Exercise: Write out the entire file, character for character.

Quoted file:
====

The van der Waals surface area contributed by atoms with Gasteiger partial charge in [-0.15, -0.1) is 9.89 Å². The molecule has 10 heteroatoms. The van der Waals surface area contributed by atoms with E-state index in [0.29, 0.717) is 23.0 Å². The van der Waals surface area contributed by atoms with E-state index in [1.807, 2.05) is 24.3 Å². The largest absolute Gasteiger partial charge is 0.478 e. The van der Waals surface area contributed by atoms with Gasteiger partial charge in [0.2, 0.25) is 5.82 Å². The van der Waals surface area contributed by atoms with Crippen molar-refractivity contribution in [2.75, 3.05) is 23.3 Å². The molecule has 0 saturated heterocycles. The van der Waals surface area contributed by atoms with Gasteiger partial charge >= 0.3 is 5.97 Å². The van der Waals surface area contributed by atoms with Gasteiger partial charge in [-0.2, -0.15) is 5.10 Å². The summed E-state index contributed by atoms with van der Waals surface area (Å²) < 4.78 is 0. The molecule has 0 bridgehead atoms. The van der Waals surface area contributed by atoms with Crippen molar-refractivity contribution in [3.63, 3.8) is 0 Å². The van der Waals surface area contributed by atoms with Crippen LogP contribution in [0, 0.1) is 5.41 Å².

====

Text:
The van der Waals surface area contributed by atoms with Gasteiger partial charge in [-0.15, -0.1) is 9.89 Å². The molecule has 10 heteroatoms. The van der Waals surface area contributed by atoms with E-state index in [0.29, 0.717) is 23.0 Å². The van der Waals surface area contributed by atoms with E-state index in [1.807, 2.05) is 24.3 Å². The largest absolute Gasteiger partial charge is 0.478 e. The van der Waals surface area contributed by atoms with Gasteiger partial charge in [0.2, 0.25) is 5.82 Å². The van der Waals surface area contributed by atoms with Crippen molar-refractivity contribution in [2.75, 3.05) is 23.3 Å². The molecule has 0 saturated heterocycles. The van der Waals surface area contributed by atoms with Gasteiger partial charge >= 0.3 is 5.97 Å². The van der Waals surface area contributed by atoms with Gasteiger partial charge in [-0.2, -0.15) is 5.10 Å². The summed E-state index contributed by atoms with van der Waals surface area (Å²) < 4.78 is 0. The molecule has 0 bridgehead atoms. The van der Waals surface area contributed by atoms with Crippen molar-refractivity contribution in [3.63, 3.8) is 0 Å². The van der Waals surface area contributed by atoms with Crippen LogP contribution in [0, 0.1) is 5.41 Å².